Engage in creative pursuits and schedule things you look forward to. I often meet very creative people whose minds are so engaged in their work that they’re saturated with life force directly from Source energy. This is one reason why composers such as 70-year-old John Williams seem timeless. Their creative process is Divinely inspired—they’re always being touched by the hand of God—and it rubs off on their physical body.

You don’t have to be a world-class composer to tap into Source energy. Prayer will do it. And so will dance or any other creative pursuit. The key is to open yourself up to be a channel for something new. It’s been said that the first step toward aging is when most of your thoughts are in the past. It’s essential to have something to look forward to and to set goals for the future.

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Remember, youth is a state of mind. You can be young at 90 and old at 15. You get to choose!

This information is not intended to treat, diagnose, cure, or prevent any disease. 
All material in this article is provided for educational purposes only. Always seek the advice of your physician or other qualified health care provider with any questions you have regarding a medical condition, and before undertaking any diet, exercise, or other health program.

© Christiane Northrup, Inc. All rights reserved. Reproduction in whole or in part without permission is prohibited. Excerpted with permission.

Christiane Northrup, M.D. is a visionary pioneer and beloved authority in the field of women’s health and wellness. A board-certified OB/GYN physician who graduated from Dartmouth Medical School and did her residency at Tufts New England Medical Center, Dr. Northrup was also an assistant clinical professor of OB/GYN at Maine Medical Center for 20 years. Recognizing the unity of body, mind, and spirit, Dr. Northrup helps empower women to tune into their innate inner wisdom to transform their health and truly flourish. Dr. Northrup is the author of two New York Times best-selling books, Women’s Bodies, Women’s Wisdom and The Wisdom of Menopause. Her third book, Mother-Daughter Wisdom, was a 2005 Quill Award nominee and voted Amazon’s #1 book of the year in both parenting and mind-body health in 2005. In her latest books, The Secret Pleasures of Menopause and The Secret Pleasures of Menopause Playbook, Dr. Northrup outlines the crucial importance of sustainable pleasure as the missing link for creating joyous and vibrant health on all levels after menopause. She has also hosted seven highly successfully public television specials. Her most recent special began airing nationwide June 2010, and is based upon the newly revised edition of Women’s Bodies, Women’s Wisdom. Her work has been featured on the Oprah Winfrey Show, the Today Show, NBC Nightly News, The View, the Rachael Ray Show, Good Morning America, ABC’s 20/20, and Dr. Oz. Through her weekly Hay House Radio show, Flourish!, her website www.drnorthrup.com , and her monthly e-letter, Women’s Health Wisdom, Dr. Northrup shares cutting-edge information about health and flourishing with women worldwide.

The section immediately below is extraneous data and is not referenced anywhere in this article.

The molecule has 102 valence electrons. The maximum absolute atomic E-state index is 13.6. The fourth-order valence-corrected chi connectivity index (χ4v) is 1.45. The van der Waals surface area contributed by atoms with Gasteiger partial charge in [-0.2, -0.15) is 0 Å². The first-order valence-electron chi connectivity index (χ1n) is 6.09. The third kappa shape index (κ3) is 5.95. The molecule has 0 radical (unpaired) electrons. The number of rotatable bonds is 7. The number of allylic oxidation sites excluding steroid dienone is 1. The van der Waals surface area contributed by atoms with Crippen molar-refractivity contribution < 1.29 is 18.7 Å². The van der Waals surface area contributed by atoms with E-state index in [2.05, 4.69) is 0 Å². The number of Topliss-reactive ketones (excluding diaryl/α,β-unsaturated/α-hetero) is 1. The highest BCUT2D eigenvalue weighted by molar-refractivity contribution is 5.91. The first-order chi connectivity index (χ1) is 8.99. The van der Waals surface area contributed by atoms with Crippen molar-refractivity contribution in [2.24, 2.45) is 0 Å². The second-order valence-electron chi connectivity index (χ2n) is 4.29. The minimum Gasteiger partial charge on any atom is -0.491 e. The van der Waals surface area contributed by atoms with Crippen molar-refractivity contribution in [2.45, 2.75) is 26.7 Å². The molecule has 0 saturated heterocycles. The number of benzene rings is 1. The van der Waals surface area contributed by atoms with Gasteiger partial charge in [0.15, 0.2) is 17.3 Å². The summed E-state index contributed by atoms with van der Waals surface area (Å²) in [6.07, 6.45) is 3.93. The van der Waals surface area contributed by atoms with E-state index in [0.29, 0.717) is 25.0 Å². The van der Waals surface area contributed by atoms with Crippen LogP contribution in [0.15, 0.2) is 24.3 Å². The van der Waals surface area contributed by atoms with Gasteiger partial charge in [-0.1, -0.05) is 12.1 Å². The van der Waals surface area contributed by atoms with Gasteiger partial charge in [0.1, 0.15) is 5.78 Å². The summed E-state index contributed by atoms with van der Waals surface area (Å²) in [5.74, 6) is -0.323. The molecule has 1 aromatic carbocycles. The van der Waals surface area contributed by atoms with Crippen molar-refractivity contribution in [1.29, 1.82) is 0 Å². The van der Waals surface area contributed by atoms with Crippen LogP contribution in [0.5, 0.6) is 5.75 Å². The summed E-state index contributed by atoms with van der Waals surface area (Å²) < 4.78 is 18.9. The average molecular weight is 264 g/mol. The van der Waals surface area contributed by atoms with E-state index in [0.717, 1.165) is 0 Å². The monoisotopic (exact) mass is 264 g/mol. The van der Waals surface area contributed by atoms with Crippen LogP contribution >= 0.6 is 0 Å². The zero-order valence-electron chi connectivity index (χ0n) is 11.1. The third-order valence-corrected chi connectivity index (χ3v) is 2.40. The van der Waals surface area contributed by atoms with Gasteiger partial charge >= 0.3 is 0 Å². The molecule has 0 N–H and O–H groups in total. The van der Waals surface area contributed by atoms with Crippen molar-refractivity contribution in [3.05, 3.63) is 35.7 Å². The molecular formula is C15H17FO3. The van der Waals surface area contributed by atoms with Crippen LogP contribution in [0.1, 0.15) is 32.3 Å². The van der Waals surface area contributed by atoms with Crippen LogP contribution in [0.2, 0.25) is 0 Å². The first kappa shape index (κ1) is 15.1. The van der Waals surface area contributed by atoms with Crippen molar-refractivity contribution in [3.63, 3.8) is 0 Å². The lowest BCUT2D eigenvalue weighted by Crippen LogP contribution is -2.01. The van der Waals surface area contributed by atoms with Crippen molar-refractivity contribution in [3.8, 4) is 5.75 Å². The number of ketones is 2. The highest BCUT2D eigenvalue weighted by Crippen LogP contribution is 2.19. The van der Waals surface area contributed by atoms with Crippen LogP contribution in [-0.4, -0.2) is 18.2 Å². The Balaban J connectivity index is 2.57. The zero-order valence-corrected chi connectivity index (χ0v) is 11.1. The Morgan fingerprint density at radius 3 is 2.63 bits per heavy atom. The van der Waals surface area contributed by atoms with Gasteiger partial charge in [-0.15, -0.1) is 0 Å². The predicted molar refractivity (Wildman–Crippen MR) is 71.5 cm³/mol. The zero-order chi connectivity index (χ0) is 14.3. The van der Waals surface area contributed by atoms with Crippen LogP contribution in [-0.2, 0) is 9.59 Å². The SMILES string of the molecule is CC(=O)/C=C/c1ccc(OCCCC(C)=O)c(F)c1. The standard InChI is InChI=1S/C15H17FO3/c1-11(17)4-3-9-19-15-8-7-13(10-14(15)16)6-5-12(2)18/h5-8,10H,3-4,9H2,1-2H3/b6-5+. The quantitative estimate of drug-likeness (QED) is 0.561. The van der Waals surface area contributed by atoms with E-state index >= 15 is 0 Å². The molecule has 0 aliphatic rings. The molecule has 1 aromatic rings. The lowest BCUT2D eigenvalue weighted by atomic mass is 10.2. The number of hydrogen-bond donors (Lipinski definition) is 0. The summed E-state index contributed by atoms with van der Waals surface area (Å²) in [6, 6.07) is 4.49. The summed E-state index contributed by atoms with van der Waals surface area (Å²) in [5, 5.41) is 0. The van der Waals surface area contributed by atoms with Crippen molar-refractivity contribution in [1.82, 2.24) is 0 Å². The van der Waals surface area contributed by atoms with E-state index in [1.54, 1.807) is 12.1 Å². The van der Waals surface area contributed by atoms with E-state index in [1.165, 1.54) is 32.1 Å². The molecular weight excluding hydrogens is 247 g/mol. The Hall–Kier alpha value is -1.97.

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  • http://www.iGoalzCoaching.com Rcglen

    Thanks, Christiane, for this reminder to all of us not to fall into the trap of listening to “ageists.” You are as old as you think you are, and you can definitely “think” yourself old. Or you can think yourself young. It's your choice. I chose the latter.

    I received my PhD at age 50. I had to work hard to ignore the ageists who thought being a student, especially at a world-class level, was a younger person's game. Ultimately my success proved to them that age is all in your mind, and that my mind was performing as well or better than the students who were less than half my age! I feel more mentally vibrant now than I did when I was in my twenties – a combination of learning and experience that is hard to beat!

    –RC Glen
    http://www.igoalzcoaching.com